How can we weigh insurmantable things , such as the Hydrogen Atom , the Observable Universe etc ?

148 views

I saw this post on /r/dataisbeautiful [https://www.reddit.com/r/dataisbeautiful/comments/jvs8w3/from_the_atom_to_the_universe_a_journey_of/](https://www.reddit.com/r/dataisbeautiful/comments/jvs8w3/from_the_atom_to_the_universe_a_journey_of/)

How can we know the weight of the Atom , observable Universe , etc ?

In: Physics

A minor point of clarification. We are measuring their *mass* not their *weight*. Objects of the same mass can have different weights depending on the gravitation field.

And we can measure the mass of different objects differently.

For things like atoms, what we can do is ionize them (by adding or removing electrons) which gives them an electric charge. We can then emit a stream of them across a charged field and see how much the path of the stream is bent by the field. How much it bends depends on the strength of the respective electric charges and the distance from the stream to whatever is emitting the field.

If we keep the distance constant and the magnitude of the generated field constant and known, then the only variable/unknown is the magnitude of the electric charge of the atoms. Since we know everything else and we know how they all relate to each other, we can therefore calculate that unknown value.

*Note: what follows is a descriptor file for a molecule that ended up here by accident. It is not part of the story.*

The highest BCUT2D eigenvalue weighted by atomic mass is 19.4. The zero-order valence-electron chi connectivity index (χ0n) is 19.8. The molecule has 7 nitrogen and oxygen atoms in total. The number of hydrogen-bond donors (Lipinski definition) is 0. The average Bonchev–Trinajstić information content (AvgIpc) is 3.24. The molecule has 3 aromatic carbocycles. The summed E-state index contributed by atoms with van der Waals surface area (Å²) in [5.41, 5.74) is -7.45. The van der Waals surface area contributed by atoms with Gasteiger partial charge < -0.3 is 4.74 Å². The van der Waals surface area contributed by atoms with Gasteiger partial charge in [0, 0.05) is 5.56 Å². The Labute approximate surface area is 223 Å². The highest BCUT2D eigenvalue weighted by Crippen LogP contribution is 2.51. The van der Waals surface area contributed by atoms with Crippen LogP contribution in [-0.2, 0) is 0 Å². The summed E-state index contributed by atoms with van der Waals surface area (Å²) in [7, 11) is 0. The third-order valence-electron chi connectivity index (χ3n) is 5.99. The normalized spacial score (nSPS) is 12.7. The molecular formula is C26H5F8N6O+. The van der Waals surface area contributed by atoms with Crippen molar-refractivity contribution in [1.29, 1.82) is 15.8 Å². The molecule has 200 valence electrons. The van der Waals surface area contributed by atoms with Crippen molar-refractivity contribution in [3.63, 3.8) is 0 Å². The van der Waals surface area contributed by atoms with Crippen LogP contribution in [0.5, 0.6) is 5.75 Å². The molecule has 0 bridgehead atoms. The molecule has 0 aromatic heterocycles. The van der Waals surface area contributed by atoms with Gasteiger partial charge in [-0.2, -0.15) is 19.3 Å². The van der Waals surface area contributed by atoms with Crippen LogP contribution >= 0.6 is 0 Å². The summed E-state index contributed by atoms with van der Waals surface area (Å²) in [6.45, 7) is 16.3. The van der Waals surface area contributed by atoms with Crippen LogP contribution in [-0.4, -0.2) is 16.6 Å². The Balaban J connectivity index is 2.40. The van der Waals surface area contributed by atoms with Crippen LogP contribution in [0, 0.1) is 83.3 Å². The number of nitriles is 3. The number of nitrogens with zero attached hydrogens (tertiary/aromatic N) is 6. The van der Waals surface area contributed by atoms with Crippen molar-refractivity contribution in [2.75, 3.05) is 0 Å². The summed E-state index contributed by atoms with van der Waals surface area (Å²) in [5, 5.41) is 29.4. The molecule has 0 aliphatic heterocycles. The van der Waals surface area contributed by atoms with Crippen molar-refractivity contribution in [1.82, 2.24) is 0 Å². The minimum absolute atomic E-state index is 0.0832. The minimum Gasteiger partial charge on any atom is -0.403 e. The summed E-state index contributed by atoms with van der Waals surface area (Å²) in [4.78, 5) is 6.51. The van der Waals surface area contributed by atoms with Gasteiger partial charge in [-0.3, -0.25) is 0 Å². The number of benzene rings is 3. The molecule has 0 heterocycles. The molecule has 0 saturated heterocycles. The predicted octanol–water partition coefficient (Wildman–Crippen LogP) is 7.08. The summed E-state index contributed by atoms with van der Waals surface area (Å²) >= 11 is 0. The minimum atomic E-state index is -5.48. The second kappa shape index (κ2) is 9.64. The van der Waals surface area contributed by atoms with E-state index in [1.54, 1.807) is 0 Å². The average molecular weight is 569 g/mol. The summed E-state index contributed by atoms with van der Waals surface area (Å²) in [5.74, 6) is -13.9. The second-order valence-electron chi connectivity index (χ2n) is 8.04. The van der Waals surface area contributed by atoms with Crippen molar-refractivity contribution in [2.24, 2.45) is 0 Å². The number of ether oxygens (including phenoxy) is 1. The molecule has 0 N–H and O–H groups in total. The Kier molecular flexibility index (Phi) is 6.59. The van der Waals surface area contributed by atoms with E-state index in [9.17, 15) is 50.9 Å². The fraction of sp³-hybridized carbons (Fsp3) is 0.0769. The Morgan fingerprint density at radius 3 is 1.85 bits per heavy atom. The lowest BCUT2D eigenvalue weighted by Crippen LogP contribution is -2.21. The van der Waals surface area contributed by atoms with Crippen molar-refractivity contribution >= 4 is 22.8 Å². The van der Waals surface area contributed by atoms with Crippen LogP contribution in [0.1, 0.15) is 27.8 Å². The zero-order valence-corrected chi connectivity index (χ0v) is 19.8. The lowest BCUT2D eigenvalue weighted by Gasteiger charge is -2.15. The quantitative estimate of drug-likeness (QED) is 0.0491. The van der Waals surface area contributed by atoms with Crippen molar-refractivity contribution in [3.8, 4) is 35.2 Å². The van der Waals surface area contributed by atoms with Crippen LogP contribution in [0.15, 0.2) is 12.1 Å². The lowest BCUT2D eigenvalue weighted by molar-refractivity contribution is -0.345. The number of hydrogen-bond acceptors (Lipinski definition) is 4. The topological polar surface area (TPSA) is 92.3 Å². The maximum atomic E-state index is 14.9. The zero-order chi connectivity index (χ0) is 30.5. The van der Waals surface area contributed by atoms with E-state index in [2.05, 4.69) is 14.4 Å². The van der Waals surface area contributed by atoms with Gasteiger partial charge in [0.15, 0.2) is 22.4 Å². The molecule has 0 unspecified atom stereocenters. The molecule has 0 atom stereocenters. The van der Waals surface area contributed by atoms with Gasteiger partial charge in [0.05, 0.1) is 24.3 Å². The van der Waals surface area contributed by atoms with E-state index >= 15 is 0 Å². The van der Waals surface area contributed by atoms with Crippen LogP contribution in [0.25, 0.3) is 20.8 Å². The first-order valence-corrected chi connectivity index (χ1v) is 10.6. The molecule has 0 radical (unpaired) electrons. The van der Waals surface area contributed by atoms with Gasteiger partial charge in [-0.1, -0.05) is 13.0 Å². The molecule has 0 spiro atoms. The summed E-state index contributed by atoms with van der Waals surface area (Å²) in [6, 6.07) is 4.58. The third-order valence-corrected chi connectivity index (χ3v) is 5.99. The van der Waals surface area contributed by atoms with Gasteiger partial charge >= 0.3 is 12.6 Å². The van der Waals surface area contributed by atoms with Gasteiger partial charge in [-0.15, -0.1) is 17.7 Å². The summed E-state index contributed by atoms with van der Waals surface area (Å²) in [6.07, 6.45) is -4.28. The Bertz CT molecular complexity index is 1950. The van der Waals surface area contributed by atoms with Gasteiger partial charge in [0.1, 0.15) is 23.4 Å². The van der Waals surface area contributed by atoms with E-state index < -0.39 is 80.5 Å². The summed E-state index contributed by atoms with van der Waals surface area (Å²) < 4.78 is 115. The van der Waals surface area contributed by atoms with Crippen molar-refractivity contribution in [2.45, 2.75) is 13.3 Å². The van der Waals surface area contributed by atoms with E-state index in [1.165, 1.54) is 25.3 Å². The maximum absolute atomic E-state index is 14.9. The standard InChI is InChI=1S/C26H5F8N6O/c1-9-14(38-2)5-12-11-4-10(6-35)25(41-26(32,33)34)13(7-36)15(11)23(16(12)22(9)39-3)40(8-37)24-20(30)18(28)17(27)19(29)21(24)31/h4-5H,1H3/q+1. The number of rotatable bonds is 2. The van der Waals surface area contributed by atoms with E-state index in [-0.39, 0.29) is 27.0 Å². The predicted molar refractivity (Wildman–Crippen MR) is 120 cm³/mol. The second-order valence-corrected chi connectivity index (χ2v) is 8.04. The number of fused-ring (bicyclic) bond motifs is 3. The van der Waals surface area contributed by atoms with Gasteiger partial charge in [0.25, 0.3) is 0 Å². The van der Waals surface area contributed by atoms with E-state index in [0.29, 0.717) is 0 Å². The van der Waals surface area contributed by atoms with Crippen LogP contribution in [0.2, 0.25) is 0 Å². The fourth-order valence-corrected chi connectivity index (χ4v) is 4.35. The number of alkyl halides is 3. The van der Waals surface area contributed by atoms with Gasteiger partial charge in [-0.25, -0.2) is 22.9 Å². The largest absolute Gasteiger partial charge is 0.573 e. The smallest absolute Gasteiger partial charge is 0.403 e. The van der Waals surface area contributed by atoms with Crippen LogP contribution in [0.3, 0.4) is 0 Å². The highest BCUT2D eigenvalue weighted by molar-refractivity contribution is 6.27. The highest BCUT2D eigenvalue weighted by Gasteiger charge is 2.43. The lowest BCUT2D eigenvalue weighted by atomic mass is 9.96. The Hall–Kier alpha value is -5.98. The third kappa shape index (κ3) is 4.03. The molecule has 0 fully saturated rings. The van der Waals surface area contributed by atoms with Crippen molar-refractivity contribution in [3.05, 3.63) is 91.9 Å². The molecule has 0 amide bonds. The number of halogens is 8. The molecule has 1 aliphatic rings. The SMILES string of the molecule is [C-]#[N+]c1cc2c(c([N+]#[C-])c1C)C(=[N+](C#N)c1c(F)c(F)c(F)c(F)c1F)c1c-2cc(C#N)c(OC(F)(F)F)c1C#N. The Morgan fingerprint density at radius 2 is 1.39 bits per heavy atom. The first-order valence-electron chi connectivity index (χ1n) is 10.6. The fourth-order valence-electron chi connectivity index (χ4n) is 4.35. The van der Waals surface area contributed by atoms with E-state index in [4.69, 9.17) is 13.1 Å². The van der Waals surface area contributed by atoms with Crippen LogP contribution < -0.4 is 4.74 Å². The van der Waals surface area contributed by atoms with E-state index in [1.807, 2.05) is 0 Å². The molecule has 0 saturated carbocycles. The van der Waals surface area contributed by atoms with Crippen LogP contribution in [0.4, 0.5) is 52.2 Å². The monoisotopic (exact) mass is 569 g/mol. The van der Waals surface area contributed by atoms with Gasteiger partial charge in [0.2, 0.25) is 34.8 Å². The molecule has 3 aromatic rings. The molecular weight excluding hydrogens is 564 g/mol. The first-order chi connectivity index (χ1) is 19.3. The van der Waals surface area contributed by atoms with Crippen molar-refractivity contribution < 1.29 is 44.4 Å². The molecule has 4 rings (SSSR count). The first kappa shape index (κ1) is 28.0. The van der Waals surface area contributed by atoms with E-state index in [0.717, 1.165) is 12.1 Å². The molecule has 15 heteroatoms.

Since a positively charged hydrogen atom is just a single proton, knowing its charge gives us the mass of a single proton, from which we can then derive the masses of all the other atoms.

At the other end, with the universe, we know that the mass of objects warps space and can bend the trajectory of light (this is known as gravitational lensing). The more massive the object, the greater the bend. But rather than actually measure the mass of every object in the universe, we take some large portion of it and calculate its density (that is, the amount of mass in a given volume) and statistically estimate the total mass of the universe as far as we can see.

The weight of an atom is actually surprisingly easy to find. I’m not sure of the most common method, but an easy one that comes to mind is removing an electron from your atom, firing it at a known speed, and seeing how much it is deflected by a magnetic or electric field. In either case, its deflection gives you a value for its mass. By adjusting the strength of your magnet, you can get very precise measurements of your atom’s mass based on the charge of an electron.

The mass of the observable universe can only be estimated. However, we can estimate it with relative accuracy. I say relative because it is only accurate within an order of magnitude or more. The difference between a dollar and a hundred dollars. Seems big, but when talking about things so immeasurable that’s considered a good measurement.

You can look at how much mass is in a certain area based on its gravity pulling things nearby, and apply that to everything we can see. There are other approaches, but that’s a simple one.


Other Questions You Might Be Interested In: